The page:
What’s Going On In This Country?

December 14, 2015 Edition
BY: SANTIAGO VERDUGO

Merry Christmas precious readers!

I spent the week doing some investigative under cover work for you, and here’s a picture of my clever steak out. This was all on purpose, mind you, I could have got down any time.

I hope everyone has a wonderful holiday season and I will be back to you before the new year! Feliz Navidad a todos.

Cheap property taxes. Anyone who pays property taxes here knows they’re a joke. Although gains have been made in the amounts of property taxes collected in recent years, Mexico still lags when that revenue is measured in terms of gross domestic product. Mexico was at the bottom of the list of countries in 2012, the most recent year for which figures are available, tied with the Netherlands and Estonia with property tax revenues representing just 0.3% of GDP. Mexico collected a total of US $2.7 billion in 2012, which was only about a million dollars more than in 1980.

Bank fraud. Mexican banks registered almost 3 million cases of  fraud totaling $480 million last year. A study by the consumer protection agency Condusef indicates that although the number of cases decreased by 2% last year, the financial impact increased by 3%.

Credit card fraud accounted for 48% of the total. Savings deposits were next, then debit card fraud and prepaid card fraud. It seems as though people can find ways to steal from any system.

The banks with the highest number of registered fraud claims were Banamex (800,046), Bancomer (713,486), Santander (534,245), Banorte (261,862), HSBC (172,081), Banco Azteca (137,463), Scotiabank (99,450), and Inbursa (52,345). Banco Azteca saw a 130% increase in cases, up from 59,657 claims in 2013. So now you know where your bank stands.

Oh No! Mexico bought 30 Sukhoi Superjet 100 aircraft from Russia, costing a total of $1.78 billion. Haven’t we learned our lesson? Just this year Mexico hired the Ruuskies to send up a communications satellite, a very expensive item, and Russia’s rocket fizzled out and crashed back to Earth, totally destroying our satellite. So Mexico built another one and this time hired NASA to launch it for them. The deal went smooth as butter. Now they’re once again going the cut rate route? What are they thinking? Well, I’m thinking I’m not flying on them, that’s for sure.

 More Pemex grief. Pemex has opened five gas stations in Houston, Texas, hoping to cash in on all the Mexicans living there. More could  follow if that goes well. Stations, not Mexicans. But that’s a big if, considering how nobody here feels the love for cheating Pemex stations. The company said in a statement that the Houston pilot project would allow it to measure the impact the Pemex brand has against American brands and identify business opportunities. Good luck with that.

Hot gas. Federal authorities estimate that 30% of all gasoline and diesel sold in Mexico’s gas stations is stolen, a figure they hope will be reduced by new controls on fuel sales that take effect next year. There will be a registry of all commercial fuel transactions in which all gas stations must participate, although only half of Mexico’s 15,000 stations have begun the process of obtaining the permit they will need  to continue operating. The registry is intended to keep track of all fuel sales along the supply chain and ensure that all the fuel sold by gas stations has been legally sourced. The Federal Tax Administration, SAT, will also play a role in the process by cross-checking fuel sales against tax filings. With a 90-day processing period, stations that haven’t applied by the end of September will not be allowed to operate come January 1. So that’s about half of all gas stations. Well, this will be interesting.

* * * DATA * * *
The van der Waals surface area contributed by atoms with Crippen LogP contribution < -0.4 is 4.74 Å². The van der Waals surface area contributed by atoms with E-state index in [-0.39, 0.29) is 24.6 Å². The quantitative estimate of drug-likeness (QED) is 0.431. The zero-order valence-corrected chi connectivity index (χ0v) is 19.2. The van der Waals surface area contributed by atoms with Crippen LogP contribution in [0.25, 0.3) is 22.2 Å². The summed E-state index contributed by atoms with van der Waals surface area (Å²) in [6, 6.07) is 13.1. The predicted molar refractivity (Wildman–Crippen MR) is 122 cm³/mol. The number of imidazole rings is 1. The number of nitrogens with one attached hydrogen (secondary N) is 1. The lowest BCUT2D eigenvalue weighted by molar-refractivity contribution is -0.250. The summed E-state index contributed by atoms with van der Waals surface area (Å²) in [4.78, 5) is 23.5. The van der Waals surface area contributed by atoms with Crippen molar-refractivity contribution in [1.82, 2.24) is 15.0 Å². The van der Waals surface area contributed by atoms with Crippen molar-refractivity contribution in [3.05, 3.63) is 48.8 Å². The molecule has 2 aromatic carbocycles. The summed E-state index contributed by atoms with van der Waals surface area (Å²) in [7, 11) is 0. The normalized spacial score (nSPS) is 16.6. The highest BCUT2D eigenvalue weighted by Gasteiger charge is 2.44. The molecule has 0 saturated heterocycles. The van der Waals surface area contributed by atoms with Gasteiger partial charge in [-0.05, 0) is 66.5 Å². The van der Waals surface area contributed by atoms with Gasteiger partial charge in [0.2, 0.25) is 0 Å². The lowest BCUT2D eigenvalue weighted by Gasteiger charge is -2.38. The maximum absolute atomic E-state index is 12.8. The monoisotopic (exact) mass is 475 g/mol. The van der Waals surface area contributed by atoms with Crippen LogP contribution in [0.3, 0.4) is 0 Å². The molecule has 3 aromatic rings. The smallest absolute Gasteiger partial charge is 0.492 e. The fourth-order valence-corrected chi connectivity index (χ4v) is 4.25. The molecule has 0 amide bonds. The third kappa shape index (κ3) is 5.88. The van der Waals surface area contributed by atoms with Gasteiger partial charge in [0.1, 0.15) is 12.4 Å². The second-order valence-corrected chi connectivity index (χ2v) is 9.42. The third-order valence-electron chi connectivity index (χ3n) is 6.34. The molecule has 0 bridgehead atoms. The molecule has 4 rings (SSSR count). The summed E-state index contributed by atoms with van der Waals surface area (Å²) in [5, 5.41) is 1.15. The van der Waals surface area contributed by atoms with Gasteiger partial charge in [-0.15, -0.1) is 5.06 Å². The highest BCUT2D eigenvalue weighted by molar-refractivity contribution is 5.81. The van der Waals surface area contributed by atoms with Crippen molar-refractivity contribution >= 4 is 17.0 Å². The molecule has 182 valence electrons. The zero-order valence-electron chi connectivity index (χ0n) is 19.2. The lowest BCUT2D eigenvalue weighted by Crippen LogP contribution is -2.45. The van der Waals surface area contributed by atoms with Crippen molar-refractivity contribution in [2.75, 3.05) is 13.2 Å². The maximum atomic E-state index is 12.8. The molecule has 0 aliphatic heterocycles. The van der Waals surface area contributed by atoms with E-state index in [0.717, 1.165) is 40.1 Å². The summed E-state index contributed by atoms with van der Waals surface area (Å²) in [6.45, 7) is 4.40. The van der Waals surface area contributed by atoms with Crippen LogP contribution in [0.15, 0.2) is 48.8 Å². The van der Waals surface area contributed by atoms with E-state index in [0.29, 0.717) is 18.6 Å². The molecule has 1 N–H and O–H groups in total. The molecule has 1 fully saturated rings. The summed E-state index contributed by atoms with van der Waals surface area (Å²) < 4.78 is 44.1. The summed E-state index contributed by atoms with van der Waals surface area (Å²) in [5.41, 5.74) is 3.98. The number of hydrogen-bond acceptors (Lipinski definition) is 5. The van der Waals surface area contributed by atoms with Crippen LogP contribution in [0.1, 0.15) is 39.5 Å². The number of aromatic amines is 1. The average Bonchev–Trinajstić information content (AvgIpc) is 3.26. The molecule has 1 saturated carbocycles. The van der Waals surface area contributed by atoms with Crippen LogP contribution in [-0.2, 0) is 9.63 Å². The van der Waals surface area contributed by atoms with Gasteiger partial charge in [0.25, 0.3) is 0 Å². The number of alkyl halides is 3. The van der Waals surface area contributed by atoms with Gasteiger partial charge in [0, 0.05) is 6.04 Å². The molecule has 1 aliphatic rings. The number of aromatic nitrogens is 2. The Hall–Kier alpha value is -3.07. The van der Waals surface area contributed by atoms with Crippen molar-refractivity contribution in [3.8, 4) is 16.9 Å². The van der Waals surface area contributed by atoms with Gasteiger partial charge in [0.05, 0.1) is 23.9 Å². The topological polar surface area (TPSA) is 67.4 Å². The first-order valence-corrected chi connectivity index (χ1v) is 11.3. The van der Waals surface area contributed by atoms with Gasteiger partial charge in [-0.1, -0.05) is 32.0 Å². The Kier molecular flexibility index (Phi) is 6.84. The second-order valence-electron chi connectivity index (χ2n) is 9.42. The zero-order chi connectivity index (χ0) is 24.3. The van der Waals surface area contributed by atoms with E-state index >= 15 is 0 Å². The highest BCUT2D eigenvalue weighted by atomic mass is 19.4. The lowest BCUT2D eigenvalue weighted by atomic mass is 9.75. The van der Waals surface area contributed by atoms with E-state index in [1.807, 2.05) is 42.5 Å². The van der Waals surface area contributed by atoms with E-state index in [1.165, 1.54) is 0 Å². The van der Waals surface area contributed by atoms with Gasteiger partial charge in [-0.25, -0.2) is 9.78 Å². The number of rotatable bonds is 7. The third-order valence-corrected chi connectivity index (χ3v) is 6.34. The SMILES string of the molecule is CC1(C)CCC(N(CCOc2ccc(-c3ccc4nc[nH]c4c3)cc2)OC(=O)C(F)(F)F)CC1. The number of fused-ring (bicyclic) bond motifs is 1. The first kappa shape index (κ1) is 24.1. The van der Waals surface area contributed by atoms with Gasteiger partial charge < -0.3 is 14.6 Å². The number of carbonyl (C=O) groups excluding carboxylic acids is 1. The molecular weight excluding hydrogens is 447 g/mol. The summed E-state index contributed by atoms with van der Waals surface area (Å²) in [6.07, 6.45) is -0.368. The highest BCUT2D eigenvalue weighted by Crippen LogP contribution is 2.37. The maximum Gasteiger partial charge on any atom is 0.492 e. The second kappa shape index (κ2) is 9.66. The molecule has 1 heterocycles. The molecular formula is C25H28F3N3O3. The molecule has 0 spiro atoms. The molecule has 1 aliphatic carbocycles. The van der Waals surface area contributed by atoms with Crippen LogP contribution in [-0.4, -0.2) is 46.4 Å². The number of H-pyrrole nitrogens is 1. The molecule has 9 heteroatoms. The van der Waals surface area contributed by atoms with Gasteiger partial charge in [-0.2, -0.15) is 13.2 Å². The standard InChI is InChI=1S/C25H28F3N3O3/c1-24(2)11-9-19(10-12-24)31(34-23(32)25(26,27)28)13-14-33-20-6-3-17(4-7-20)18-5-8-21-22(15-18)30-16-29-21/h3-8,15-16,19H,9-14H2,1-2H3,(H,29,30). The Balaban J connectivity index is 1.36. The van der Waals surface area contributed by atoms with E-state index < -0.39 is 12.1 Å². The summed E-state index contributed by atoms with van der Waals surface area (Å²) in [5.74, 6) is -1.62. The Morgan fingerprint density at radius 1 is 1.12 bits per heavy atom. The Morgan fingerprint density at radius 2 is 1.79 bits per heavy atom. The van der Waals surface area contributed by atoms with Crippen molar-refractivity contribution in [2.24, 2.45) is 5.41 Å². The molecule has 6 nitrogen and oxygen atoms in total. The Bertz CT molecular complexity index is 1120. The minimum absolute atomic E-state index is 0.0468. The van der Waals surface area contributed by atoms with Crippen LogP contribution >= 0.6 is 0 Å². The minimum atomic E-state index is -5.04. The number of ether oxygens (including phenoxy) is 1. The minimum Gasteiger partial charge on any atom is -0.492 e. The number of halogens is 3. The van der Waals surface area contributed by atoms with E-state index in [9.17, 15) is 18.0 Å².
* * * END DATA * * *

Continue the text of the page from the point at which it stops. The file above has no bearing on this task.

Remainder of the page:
Is everyone a crook? The small village of Polixtepec, in the state of Guerrero, population 250, is under siege in the wake of violent confrontations between drug traffickers, community police and people from neighboring villages. Schools have been closed since all the teachers fled the town, as did the only nurse at the community’s health center. There is little food available.

Before you start feeling too sorry for these people, the beef is a fall out among thieves. They’re fighting over control of opium poppy cultivation, which the locals admit they grow.  But they say they are not criminals, only farmers. Well, if you grow opium instead of food, yeah, you might be a farmer who goes hungry.

Cheap gas. Of the other kind. Propane prices could plunge. As in 30%. Changes are coming with the liberation of import rules that take effect January 1. These include the liberation of import restrictions in 2016 and the elimination of price controls the year after.

The first will see private companies being allowed to import gas themselves, rather than go through Pemex, the state oil monopoly. At present, a firm such as Grupo Tomza buys its gas in the U.S. and transports it to Mexico, where it is purchased by Pemex, the only company allowed to import the product. Tomza then buys it back from Pemex and sells to consumers. As of January, Tomza will be able to bypass Pemex, but gas prices will still be subject to regulation by authorities. Then in 2017, supply and demand will actually kick in. This week although the international price for LPG was 4 pesos per kilo, Pemex was selling it to distributors for 9.2 pesos. By the time it gets to the consumer, a 20-kilogram tank costs 280 pesos. However, Landeros predicts that price will drop to 200 pesos, a significant change in a country whose propane gas consumption for domestic use is said to be the highest in the world, used by 80% of the population.